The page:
“Our team loves the challenge of solving complex problems, and the MSD website was no exception,” said Stephanie Minier, Net Tango Project & Business Development Manager, in a news release. “With its new purpose-built design, Drupal development, applications and system integration, MSD is better-positioned to meet customer needs and build stronger relationships.”

Net Tango has handled the digital needs of a number of local government or quasi-government agencies (MSD is a nonprofit utility service). “Most recent was Nashville Music City Center, which launched in October 2016. Others include City of Irvine, City of Nashville, City of Louisville, Louisville Water Company,” spokeswoman Ceci Conway told IL.

The company has also worked with the Louisville Water Company, KentuckyOne, Yum Brands and the University of Louisville.

Net Tango has been around since 1996; some of MSD’s pipes have been around since the Civil War. Melissa Chipman

Pipeline H20 water innovation accelerator accepts Louisville’s WaterStep

A brand-new accelerator, Pipeline H20, which supports startups that are creating “disruptive water technologies” has enrolled Louisville nonprofit WaterStep in its first cohort. The focus of the accelerator is on taking those technologies to market.

The accelerator is in Hamilton, Ohio, near Cincinnati. Representatives from each startup will spend one week a month for the next four months in residence.

Ali Hawthorne, who does PR for WaterStep, told IL in an email: “The two WaterStep staff members going to Cincy to participate in the program are Kurtis Daniels, director of training and field operations, and Mark Hogg, founder and CEO. There is no cost for the program, that’s what is ‘given’ to the selected companies.” The program lasts from February until May.

According to a news release, Hogg “anticipates the program will build the organization’s networks to identify companies to assist with marketing, manufacturing and design of the Mobile Water System.” The system is a mini-water treatment plant that can start creating clean water just two hours after it is assembled.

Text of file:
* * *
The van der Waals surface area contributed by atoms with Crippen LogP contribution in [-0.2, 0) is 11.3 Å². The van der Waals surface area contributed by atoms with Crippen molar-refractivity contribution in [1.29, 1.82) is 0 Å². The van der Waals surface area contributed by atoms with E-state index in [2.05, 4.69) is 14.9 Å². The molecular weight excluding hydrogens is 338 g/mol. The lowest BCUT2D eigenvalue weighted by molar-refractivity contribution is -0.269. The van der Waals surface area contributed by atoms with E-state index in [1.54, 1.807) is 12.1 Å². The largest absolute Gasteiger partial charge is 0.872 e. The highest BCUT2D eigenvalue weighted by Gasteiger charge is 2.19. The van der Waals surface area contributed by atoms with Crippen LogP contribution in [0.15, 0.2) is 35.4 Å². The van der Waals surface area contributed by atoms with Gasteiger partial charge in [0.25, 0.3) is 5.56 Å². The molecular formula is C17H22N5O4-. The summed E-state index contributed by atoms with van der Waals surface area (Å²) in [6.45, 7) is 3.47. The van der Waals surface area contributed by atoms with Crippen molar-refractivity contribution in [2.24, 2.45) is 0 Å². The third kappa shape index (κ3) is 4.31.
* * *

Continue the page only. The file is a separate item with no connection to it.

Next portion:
WaterStep has developed a number of solutions for water insecurity including purification techniques, well repair solutions and health education programs.

WaterStep is just one of eight startups chosen for the accelerator; there were 66 applications received from across five continents representing 14 different countries. —Melissa Chipman

This year’s Derby Festival Pegasus Pin is a throwback to 1973

This year’s Pegasus Pin is #throwback.

The Kentucky Derby Festival has released the first image of this year’s Pegasus Pin, and it’s a throwback to the very first one ever designed in 1973.

The design features a red pegasus in the center, surrounded by a gray circle with teal and white mixed in for good measure. They’ll be available to purchase starting March 1 for $6, and, as always, it gets you into various Derby Festival events. There also are coupons in the packet, and you always have a chance of winning one of the few golden Pegasus Pins. (By the way, the 1973 Pegasus Pin sold for $1.)

“Funds raised from the Pegasus Pin sales help us to continue producing events for the public and to maintain the high quality of those events,” said Mike Berry, KDF president and CEO, in a press release. “When you consider the average price of a concert or movie ticket, it’s an incredible deal.”

In 1973, when that first pin came out, KDF made 10,000 of them. Now, more than 250,000 are produced each year. —Sara Havens

Eighth-annual Venture Sharks competition: applications open

It’s that time of year again when Kentuckiana startups willingly offer themselves up to the sharks.

Applications are now open for Venture Sharks, the annual “Shark Tank”-style pitch competition sponsored by Venture Connectors, in which startups compete for a $15,000 prize — roughly $5,000 in cash and $10,000 in professional services.

Applications are due March 22. The preliminary round will be held April 12 and the finals will be held at the Venture Connectors’ monthly luncheon on May 3. Both events take place at the Ali Center.

Applicants can be from Kentucky, Indiana, Ohio and Tennessee, but presentations for the preliminary and final rounds of competition must be made in person in Louisville. Businesses must have less than $75,000 in lifetime revenue and have not received more than $50,000 from any source.

Past winners include: Switcher Studio, Logjustrips, Gear Brake, Smart Farm, Wicked Sheets, U.S. Chia and Surgical Serenity Solutions. Some of these companies have taken off — Wicked Sheets, Gear Break and Switcher Studio, most notably.